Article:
How to deal with angry online mobs like a pro

If you’re franchising in the hospitality industry, the odd negative review is known to be an occupational hazard. But when the comments are made on TripAdvisor or on your Facebook page, be aware that the online community has become the beast that never sleeps, and your reaction is crucial.

Last month, as Smart Company reports, a not-so-happy customer with the username Hannah in the UK took to TripAdvisor to post a negative review for Bennett’s Caf_ & Bistro in York. According to The Telegraph, the user described her experience as “absolutely awful” for having to pay £2 for hot water and a slice of lemon. She labelled the eatery a “dreadful place” which she “would definitely not recommend”. The tirade continued to highlight her view that “The rude waiter that served me should be sacked. I will not be returning and will be advising friends and family not to go there.”

A week later, the restaurant owner hit back with a brief lecture about why a glass of water with a slice of lemon is more costly at a restaurant.

“You entered the cafe and the waiter showed you to your seat, gave you a menu, waited for a time and then took your order,” the manager wrote.

“He entered it into the till, collected a cup, saucer and spoon and took them into the kitchen. There, he selected a knife, chopping board, got a lemon from the fridge, cut off a slice and put it in the cup. Then, he returned to the dining room, drew off the necessary hot water and carried the cup to your table.”

“That’s at least two to three minutes of work for the waiter,” the manager wrote. After explaining the time needed for the waiter to process the order, payment, and cleaning up after her, the manager then detailed each and every cost of business overheads as well as paying staff a reasonable wage.

The manager continued, saying that it’s a “cruel fact of life” that the facilities are costly, not the ingredients.

“Perhaps, the rudeness that you perceived in me was triggered by the disrespect that I perceived in you by your presumption that you could use our facilities and be waited on for free,” the manager concluded.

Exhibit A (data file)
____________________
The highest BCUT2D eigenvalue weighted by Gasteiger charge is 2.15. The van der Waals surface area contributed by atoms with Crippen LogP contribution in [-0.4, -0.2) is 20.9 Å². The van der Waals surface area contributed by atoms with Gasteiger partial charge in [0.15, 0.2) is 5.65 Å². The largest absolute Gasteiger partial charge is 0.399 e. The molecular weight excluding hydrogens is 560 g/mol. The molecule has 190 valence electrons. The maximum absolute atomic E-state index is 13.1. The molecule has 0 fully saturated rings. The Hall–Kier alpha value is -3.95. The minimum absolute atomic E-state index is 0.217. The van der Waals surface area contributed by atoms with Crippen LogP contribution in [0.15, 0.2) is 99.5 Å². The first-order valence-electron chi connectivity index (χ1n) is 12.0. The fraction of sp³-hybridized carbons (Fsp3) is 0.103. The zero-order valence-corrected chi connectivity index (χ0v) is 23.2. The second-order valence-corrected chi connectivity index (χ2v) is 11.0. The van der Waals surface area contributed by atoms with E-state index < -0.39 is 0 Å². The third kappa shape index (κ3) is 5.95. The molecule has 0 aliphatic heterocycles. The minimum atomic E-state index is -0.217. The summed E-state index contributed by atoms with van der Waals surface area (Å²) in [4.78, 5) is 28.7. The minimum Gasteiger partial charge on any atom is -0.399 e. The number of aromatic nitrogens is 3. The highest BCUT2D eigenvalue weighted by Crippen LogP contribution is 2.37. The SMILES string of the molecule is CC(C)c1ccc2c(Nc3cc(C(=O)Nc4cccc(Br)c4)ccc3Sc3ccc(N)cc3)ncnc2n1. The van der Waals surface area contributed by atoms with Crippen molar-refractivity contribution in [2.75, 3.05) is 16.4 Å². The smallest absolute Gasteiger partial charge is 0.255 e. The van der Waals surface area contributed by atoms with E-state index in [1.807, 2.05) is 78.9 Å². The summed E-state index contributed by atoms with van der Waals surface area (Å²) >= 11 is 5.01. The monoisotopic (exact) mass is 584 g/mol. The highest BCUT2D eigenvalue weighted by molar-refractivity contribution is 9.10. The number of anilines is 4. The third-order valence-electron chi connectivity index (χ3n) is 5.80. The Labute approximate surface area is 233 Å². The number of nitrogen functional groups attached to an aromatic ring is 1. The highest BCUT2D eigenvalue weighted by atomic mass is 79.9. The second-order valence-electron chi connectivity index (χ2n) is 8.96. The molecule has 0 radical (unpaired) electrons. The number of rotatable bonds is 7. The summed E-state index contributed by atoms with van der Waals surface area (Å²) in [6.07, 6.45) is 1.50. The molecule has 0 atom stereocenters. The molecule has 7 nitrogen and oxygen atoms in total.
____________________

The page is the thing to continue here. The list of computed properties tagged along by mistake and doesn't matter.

The review went viral after being reviewed by celebrity food critic Jay Rayner, although the original review has been taken down. Instead, screenshots were re-shared on social media. Since then, Bennett’s Cafe & Bistro has been inundated with positive five-star reviews, with customers stating the restaurant had a “really nice ambience” and “to charge for lemon and hot water is fair enough”.

Sure, the manager in this case handled the reviewer well, and was praised by the online community. However, your best defence against these reviewers are case-by-case.

The first thing you need to do is identify the kind of reviewer to determine whether the review needs to be addressed.

There are generally three bands of reviewers:

1. The online troll who is simply out for blood

2. The paid “reviewer” slamming your business to support your competitors

3. The honest critic, who is calling out on genuinely poor facilities or service.

If the reviewer ticks box number one, it may be best to ignore. If you suspect the second, flag this with the site administrator. However, a legitimate review will require a response.

5 steps to responding to bad reviews

  1. Recognise the reviewer’s complaint and apologise for their experience.
  2. Acknowledge the criticism if it reflects the reality of your facilities, service, and quality.
  3. Reply swiftly, with a calm and friendly tone. There is no need to match their choice of words, specifically if they are particularly “colourful”.
  4. Assure the reviewer that their feedback is important and appreciated. This is a good time to engage in some positive messaging about what your business cares about.
  5. If possible, offer a means to continue the conversation (if required) privately. This will remove the thread from public viewing.